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Smaller footprint Swiss drive demand for big and powerful cars

Volvo xC40

The Volvo XC40 SUV was declared the "Car of the Year 2018" at the Geneva Motor Show

(Volvo)

In Switzerland large, powerful vehicles make up almost half the fleet. But thanks to technological progress, the environmental impact of this trend is lighter than expected. 

The trend for big cars continues this year at the Geneva Motor Show, as well as on Swiss roads. American-style pick-up trucks are no longer as rare a sight as before. However, it is the Sport Utility Vehicle (SUV) that has found fertile ground in the Alpine nation. According to the Federal Roads Office, SUVs now account for almost half of all private vehicles, compared with the average European share of around one third.  

In terms of engines, “with a car fleet 25% more powerful than the European average, Switzerland is fond of horsepower”, François Launaz, president of auto-suisse, the umbrella organisation for car importers, told Swiss public television, RTS.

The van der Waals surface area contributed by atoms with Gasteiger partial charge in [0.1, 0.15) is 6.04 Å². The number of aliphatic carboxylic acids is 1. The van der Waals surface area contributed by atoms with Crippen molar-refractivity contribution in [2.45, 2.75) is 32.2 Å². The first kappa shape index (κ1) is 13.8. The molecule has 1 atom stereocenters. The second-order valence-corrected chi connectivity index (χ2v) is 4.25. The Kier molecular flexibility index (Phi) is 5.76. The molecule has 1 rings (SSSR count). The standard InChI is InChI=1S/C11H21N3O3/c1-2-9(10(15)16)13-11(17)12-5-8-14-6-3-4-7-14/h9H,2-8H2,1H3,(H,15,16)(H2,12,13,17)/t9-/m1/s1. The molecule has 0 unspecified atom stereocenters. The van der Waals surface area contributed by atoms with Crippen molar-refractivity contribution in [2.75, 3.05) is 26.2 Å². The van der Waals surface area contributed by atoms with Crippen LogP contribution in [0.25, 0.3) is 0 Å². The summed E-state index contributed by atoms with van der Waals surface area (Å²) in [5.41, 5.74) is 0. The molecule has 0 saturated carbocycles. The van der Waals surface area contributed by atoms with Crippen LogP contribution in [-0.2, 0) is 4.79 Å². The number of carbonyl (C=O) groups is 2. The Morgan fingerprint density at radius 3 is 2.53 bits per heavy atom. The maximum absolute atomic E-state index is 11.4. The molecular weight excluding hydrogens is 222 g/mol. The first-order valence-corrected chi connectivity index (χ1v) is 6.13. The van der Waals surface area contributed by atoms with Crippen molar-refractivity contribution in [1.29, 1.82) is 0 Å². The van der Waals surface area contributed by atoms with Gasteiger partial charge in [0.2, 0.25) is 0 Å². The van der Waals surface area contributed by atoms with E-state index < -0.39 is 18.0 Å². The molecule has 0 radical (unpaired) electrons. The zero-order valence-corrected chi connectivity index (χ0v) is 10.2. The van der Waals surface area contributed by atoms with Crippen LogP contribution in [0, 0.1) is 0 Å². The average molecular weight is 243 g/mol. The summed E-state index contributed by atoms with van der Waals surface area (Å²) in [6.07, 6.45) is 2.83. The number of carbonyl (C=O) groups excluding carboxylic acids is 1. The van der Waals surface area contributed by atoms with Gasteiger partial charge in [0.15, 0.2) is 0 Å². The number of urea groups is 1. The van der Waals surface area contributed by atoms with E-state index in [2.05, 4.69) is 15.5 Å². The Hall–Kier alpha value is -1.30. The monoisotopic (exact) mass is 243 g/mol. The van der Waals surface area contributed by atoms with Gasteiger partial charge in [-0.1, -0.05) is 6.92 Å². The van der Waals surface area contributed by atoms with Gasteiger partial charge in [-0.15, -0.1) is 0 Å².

But this trend towards larger and more powerful vehicles has not necessarily had catastrophic effects in terms of the environment, because under regulatory pressure, new vehicles pollute less. 

In 12 years, cars emitting more than 200g of CO2 per kilometre have virtually disappeared from the new car market, accounting for only 3% of all cars put into service in 2017, compared with 35% in 2005. 

In 2010, cars emitting 100g-150g of CO2 accounted for exactly the same market share as those emitting 150g-200g. The most polluting range now accounts for less than a quarter of the market, compared with 62% for the least polluting. 

Almost non-existent until 2010, the most environmentally friendly cars (less than 100g CO2) exceeded 10% market share in 2015 but have stagnated since then.

Electricity still marginal 

To drastically limit emissions of CO2 or fine particulate matter, a much larger proportion of non-polluting vehicles would be required. But Switzerland is still a long way off. Last year, the share of electric vehicles reached a record high but the share is still quite modest, accounting for only 4% of new vehicles registered. 

Last year also saw a reversal of the trend in fossil fuels. The share of petrol cars rose slightly in 2017, with 56% of vehicles registered compared with 54% the previous year. Diesel, on the other hand, declined after years of growth. Its market share was 35% in 2017 compared with 38% the previous year.

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